Linking HR Processes with Voice of the Customer
Another big disconnect in most organizations is that the human resources department is completely disconnected from the voice of the customer research that may be done by the marketing department. A community healthcare provider in central California prided itself on hiring front-line, customer-facing staff from the local community. That way patients would be greeted by and taken care of by people from their neighborhoods that know their culture and will be more caring. Turns out just the opposite was true; while the patients and caregivers may be from the same communities, many of the employees looked down on patients who were uninsured with disdain and contempt. The general attitude of many staff members was: “I was born poor too, but I studied hard, graduated, learned English, and got myself a decent job, whereas many of you expect that the government should give you free food and healthcare!” In this organization, the voice of the customer had not been translated into a good recruiting and selection process.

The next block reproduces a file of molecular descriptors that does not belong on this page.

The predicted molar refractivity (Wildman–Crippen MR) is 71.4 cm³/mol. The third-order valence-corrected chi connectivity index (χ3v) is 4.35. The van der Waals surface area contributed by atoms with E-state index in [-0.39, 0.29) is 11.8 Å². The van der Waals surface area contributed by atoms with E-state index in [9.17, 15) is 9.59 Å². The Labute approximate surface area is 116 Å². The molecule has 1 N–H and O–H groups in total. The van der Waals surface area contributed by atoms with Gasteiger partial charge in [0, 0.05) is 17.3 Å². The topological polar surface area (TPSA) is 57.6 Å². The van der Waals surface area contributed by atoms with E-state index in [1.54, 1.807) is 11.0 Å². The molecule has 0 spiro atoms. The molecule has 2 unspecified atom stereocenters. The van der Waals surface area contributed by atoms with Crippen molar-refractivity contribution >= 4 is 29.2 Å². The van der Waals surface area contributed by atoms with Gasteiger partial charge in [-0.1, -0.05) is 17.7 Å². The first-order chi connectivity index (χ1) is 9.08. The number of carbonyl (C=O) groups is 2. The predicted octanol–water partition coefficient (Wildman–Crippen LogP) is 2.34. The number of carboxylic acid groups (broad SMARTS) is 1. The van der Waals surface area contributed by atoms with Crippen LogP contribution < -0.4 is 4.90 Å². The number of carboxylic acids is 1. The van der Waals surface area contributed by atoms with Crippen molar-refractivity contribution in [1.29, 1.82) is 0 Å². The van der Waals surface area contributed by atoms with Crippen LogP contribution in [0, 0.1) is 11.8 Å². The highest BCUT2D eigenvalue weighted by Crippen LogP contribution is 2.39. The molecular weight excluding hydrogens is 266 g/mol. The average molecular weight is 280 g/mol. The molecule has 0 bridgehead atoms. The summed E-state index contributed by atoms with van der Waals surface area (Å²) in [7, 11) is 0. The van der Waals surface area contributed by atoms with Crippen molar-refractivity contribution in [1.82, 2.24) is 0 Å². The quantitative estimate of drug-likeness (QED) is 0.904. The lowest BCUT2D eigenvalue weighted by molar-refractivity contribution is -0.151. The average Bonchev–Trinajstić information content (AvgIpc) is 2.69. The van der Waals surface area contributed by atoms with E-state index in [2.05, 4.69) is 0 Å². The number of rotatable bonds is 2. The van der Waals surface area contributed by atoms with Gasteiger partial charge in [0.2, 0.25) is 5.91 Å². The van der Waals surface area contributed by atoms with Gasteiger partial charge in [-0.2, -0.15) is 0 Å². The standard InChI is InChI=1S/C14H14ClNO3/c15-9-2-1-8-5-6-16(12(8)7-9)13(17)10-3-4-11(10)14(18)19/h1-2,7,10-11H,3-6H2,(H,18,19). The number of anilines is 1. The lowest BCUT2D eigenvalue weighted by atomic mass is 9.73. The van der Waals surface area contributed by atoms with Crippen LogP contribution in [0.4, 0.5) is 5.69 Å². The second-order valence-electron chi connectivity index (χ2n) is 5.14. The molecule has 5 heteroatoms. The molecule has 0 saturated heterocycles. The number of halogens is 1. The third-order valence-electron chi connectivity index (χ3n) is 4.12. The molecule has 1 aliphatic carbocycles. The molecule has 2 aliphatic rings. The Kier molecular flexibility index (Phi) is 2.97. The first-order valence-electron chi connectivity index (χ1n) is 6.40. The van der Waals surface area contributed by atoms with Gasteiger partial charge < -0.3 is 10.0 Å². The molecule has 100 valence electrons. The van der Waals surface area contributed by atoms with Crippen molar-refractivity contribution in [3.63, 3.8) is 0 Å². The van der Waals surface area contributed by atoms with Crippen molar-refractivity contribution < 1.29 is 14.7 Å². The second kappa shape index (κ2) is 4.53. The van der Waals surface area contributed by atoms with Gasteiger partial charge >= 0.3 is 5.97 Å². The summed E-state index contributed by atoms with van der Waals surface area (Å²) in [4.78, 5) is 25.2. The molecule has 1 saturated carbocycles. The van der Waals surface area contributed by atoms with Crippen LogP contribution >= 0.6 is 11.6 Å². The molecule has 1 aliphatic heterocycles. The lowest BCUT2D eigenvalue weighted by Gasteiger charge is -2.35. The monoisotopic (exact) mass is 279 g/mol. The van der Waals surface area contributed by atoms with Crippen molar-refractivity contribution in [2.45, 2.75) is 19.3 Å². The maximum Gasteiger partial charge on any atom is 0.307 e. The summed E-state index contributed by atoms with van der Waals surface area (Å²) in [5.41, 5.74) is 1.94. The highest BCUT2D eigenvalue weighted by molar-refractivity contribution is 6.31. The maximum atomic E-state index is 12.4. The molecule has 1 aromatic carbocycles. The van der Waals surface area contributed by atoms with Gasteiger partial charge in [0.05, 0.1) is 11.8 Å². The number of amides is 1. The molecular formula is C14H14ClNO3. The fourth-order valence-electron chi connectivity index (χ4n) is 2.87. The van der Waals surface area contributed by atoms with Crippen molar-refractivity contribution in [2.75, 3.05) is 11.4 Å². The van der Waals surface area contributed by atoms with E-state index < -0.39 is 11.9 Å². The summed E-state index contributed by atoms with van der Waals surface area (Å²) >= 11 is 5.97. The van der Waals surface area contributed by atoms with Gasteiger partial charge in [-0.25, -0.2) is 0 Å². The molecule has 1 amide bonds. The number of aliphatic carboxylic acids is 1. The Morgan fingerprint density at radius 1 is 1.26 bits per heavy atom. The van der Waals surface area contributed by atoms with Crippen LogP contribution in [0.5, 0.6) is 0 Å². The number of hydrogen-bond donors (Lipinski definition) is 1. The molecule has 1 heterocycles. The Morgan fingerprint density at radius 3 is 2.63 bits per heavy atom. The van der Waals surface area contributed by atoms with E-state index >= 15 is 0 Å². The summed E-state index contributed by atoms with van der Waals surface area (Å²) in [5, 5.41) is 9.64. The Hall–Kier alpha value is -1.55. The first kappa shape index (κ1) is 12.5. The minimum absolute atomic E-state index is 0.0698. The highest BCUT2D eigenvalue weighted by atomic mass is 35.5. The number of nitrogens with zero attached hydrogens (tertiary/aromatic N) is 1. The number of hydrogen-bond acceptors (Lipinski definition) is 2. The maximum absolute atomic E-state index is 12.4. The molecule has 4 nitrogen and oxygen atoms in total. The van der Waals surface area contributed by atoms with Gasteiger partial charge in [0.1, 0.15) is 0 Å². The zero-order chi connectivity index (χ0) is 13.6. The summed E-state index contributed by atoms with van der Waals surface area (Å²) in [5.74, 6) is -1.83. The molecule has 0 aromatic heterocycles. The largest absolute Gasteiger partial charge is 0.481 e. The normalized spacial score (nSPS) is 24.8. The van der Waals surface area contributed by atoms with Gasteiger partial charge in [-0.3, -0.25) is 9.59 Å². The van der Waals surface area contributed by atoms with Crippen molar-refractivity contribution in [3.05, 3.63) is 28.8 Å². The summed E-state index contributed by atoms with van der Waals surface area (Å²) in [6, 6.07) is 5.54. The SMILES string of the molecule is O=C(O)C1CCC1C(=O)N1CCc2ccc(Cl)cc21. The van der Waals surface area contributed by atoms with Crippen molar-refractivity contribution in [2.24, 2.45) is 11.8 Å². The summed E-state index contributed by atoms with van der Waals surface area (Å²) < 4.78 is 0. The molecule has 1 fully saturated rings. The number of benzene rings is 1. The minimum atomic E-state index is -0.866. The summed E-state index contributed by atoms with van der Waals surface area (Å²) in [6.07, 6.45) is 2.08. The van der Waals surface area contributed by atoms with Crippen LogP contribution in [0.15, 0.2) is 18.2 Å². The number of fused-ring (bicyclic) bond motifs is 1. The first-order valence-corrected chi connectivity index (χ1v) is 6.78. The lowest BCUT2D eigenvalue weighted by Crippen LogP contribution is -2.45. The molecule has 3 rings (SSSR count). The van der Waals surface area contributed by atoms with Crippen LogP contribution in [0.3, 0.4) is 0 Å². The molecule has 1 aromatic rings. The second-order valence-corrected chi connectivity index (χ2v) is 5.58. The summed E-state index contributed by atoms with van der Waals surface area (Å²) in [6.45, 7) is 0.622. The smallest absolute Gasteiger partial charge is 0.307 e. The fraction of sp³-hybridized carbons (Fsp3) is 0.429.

One thing Marriott does do a great job of is recruiting and hiring people with traits linked back to important customer needs. Hilton also does a very good job of this. They did research that indicated that the job that has the most customer contact is housekeeper. Yet, most of their housekeepers spoke very little English. Based on this research, Hilton changed their policy for hiring new housekeepers, requiring fluency in English. They also spent a lot of money and time training existing staff to speak better English. This is a perfect example of listening to the voice of the customer and translating that into your HR policies and practices.
Linking Customer Needs to Processes